Author(s):  
Federica Canzan ◽  
Elisabetta Mezzalira ◽  
Giorgio Solato ◽  
Luigina Mortari ◽  
Anna Brugnolli ◽  
...  

Despite the worldwide promotion of a “restraint-free” model of care due to the questionable ethical and legal issues and the many adverse physical and psychosocial effects of physical restraints, their use remains relatively high, especially in the intensive care setting. Therefore, the aim of the present study was to explore the experiences of nurses using physical restraints in the intensive care setting. Semi-structured interviews with 20 nurses working in intensive care units for at least three years, were conducted, recorded, and transcribed verbatim. Then, the transcripts were analyzed according to the qualitative descriptive approach by Sandelowsky and Barroso (2002). Six main themes emerged: (1) definition of restraint, (2) who decides to restrain? (3) reasons behind the restraint use, (4) physical restraint used as the last option (5) family involvement, (6) nurses’ feelings about restraint. Physical restraint evokes different thoughts and feelings. Nurses, which are the professionals most present at the patient’s bedside, have been shown to be the main decision-makers regarding the application of physical restraints. Nurses need to balance the ethical principle of beneficence through this practice, ensuring the safety of the patient, and the principle of autonomy of the person.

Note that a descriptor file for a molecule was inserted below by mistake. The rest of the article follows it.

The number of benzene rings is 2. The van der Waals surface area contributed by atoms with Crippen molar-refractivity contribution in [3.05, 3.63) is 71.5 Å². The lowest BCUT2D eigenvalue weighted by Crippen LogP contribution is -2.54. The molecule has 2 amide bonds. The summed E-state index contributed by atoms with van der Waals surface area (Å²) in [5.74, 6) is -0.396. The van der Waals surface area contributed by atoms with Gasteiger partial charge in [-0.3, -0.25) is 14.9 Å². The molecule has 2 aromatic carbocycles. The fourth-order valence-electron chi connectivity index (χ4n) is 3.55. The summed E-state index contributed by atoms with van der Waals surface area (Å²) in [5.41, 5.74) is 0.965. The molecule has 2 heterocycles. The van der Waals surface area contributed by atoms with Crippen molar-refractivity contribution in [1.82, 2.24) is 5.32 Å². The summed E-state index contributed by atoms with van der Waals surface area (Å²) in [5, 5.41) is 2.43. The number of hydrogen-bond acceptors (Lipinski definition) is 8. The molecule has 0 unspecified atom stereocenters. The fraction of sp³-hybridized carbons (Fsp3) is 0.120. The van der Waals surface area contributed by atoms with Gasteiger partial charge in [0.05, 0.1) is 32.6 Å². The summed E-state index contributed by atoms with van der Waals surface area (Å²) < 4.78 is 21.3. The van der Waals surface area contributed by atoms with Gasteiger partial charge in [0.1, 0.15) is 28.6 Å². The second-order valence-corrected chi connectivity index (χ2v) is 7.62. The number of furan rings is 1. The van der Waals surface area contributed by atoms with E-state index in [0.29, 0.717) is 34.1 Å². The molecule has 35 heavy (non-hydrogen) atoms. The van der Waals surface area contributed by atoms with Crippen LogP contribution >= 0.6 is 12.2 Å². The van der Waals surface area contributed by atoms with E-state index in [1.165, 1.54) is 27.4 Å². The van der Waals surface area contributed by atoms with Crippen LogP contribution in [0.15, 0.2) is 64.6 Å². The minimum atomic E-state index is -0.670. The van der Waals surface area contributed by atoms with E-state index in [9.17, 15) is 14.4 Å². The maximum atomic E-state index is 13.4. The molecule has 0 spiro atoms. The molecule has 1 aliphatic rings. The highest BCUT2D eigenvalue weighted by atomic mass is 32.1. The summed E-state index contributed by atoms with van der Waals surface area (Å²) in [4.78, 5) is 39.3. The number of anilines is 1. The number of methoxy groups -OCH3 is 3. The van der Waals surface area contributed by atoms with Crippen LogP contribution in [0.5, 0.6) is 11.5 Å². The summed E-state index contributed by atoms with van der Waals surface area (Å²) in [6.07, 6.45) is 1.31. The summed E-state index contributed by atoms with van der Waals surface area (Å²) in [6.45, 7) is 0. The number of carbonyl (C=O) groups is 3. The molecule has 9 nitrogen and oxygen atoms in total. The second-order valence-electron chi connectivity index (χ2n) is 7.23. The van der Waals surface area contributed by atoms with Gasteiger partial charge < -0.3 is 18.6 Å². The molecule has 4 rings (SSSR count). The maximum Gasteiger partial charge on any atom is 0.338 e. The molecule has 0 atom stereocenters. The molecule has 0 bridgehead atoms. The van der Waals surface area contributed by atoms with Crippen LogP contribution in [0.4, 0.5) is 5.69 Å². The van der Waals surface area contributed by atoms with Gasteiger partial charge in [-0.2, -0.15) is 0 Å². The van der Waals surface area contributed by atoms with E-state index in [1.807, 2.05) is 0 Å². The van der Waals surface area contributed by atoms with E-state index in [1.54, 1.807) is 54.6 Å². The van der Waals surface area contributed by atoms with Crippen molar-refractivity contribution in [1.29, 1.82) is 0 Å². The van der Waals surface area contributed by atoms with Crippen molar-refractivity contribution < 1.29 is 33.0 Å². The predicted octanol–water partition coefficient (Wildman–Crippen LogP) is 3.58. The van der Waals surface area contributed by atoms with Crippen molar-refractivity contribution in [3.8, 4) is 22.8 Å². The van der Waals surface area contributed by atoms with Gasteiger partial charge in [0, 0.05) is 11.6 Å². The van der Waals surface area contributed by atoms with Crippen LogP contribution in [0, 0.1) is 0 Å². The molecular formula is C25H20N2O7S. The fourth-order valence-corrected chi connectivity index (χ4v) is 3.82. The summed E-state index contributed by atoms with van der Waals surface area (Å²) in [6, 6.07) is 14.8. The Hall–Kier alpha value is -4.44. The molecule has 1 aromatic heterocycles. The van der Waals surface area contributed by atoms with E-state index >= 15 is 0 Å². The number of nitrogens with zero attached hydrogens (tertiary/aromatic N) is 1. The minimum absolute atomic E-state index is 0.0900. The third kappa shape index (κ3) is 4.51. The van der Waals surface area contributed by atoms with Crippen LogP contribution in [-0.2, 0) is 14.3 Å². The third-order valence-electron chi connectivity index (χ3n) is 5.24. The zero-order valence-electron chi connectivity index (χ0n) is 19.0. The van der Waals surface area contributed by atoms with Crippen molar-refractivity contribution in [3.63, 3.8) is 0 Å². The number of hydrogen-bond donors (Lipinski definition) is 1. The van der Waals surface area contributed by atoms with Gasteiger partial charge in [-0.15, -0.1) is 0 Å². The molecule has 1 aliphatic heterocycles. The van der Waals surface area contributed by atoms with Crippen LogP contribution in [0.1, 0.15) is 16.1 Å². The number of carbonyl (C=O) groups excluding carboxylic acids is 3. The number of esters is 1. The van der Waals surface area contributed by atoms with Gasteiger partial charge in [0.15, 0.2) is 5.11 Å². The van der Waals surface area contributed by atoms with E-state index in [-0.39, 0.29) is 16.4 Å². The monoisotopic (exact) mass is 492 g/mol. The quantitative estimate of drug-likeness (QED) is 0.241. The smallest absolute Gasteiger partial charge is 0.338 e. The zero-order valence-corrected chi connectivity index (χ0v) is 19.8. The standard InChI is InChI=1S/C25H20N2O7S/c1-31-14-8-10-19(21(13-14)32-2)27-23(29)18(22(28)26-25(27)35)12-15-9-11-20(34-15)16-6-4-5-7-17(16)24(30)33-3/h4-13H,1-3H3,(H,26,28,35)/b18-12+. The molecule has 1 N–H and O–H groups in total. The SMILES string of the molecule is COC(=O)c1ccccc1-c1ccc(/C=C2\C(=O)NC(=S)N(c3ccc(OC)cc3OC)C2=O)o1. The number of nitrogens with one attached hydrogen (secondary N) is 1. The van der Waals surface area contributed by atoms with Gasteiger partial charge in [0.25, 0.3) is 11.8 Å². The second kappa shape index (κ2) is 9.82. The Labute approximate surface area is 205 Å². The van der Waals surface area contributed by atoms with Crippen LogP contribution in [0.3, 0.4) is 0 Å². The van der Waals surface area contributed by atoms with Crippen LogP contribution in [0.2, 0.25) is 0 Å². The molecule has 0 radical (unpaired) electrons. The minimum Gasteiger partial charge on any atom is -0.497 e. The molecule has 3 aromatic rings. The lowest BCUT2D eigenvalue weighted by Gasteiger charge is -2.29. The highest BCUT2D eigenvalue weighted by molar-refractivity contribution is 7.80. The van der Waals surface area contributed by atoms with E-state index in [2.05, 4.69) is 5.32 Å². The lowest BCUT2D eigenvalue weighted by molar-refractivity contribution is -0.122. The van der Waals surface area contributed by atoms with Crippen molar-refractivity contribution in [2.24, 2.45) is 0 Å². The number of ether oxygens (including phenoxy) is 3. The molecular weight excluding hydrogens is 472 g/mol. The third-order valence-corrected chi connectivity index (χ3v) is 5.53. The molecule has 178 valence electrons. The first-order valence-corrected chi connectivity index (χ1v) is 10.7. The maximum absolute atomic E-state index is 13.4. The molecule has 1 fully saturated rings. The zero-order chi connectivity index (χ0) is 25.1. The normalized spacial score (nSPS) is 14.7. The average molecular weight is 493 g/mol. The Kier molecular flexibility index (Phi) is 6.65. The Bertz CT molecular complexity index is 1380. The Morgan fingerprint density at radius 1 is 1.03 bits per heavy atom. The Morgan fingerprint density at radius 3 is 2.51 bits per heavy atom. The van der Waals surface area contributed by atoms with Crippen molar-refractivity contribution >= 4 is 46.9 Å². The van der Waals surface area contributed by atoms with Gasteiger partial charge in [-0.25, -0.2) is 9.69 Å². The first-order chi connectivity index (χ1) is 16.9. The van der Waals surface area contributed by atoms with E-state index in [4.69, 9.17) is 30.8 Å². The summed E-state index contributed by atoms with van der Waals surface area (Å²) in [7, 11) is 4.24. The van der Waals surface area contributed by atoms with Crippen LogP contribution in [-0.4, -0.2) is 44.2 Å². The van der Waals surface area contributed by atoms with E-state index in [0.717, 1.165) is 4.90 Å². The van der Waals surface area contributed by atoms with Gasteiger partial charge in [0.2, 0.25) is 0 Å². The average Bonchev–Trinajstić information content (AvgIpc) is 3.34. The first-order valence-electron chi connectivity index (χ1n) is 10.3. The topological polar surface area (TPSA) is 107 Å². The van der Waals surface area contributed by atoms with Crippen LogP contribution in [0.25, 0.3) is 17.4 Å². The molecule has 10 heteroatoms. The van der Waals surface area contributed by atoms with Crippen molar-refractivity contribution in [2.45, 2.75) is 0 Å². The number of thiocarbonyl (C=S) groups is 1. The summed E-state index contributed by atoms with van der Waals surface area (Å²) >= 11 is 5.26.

Cureus ◽  
2021 ◽  
Author(s):  
Joseph Anderson ◽  
Joanna Walsh ◽  
Martin Anderson ◽  
Rachel Burnley

2021 ◽  
Vol 63 (1) ◽  
Author(s):  
Indiran Govender ◽  
Selvandran Rangiah ◽  
Ramprakash Kaswa ◽  
Doudou Nzaumvila

In this study, we outlined the types of malnutrition amongst children, the causes of malnutrition intervention at the primary health care level and some recommendations to alleviate childhood malnutrition in South Africa.


2021 ◽  
Author(s):  
Mugsien Rowland ◽  
Anthonio Oladele Adefuye